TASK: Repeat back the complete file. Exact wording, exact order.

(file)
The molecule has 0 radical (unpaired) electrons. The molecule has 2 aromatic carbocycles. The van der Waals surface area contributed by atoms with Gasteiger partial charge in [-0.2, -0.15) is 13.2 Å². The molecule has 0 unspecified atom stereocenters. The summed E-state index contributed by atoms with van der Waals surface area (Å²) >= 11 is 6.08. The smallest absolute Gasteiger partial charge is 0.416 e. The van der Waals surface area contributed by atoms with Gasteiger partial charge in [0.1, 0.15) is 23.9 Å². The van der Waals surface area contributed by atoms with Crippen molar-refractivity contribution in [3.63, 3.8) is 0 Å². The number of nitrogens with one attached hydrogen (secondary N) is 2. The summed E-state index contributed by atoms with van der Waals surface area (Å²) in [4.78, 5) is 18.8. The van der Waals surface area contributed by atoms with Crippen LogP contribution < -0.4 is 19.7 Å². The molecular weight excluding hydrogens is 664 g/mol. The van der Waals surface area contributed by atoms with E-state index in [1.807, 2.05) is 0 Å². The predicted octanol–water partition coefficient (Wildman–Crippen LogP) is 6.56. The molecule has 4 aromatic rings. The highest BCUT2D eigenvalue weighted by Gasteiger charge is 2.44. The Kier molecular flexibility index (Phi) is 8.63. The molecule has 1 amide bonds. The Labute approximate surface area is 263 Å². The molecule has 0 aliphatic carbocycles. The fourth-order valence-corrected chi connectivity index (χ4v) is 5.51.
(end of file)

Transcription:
The molecule has 0 radical (unpaired) electrons. The molecule has 2 aromatic carbocycles. The van der Waals surface area contributed by atoms with Gasteiger partial charge in [-0.2, -0.15) is 13.2 Å². The molecule has 0 unspecified atom stereocenters. The summed E-state index contributed by atoms with van der Waals surface area (Å²) >= 11 is 6.08. The smallest absolute Gasteiger partial charge is 0.416 e. The van der Waals surface area contributed by atoms with Gasteiger partial charge in [0.1, 0.15) is 23.9 Å². The van der Waals surface area contributed by atoms with Crippen molar-refractivity contribution in [3.63, 3.8) is 0 Å². The number of nitrogens with one attached hydrogen (secondary N) is 2. The summed E-state index contributed by atoms with van der Waals surface area (Å²) in [4.78, 5) is 18.8. The van der Waals surface area contributed by atoms with Crippen LogP contribution < -0.4 is 19.7 Å². The molecular weight excluding hydrogens is 664 g/mol. The van der Waals surface area contributed by atoms with E-state index in [1.807, 2.05) is 0 Å². The predicted octanol–water partition coefficient (Wildman–Crippen LogP) is 6.56. The molecule has 4 aromatic rings. The highest BCUT2D eigenvalue weighted by Gasteiger charge is 2.44. The Kier molecular flexibility index (Phi) is 8.63. The molecule has 1 amide bonds. The Labute approximate surface area is 263 Å². The molecule has 0 aliphatic carbocycles. The fourth-order valence-corrected chi connectivity index (χ4v) is 5.51.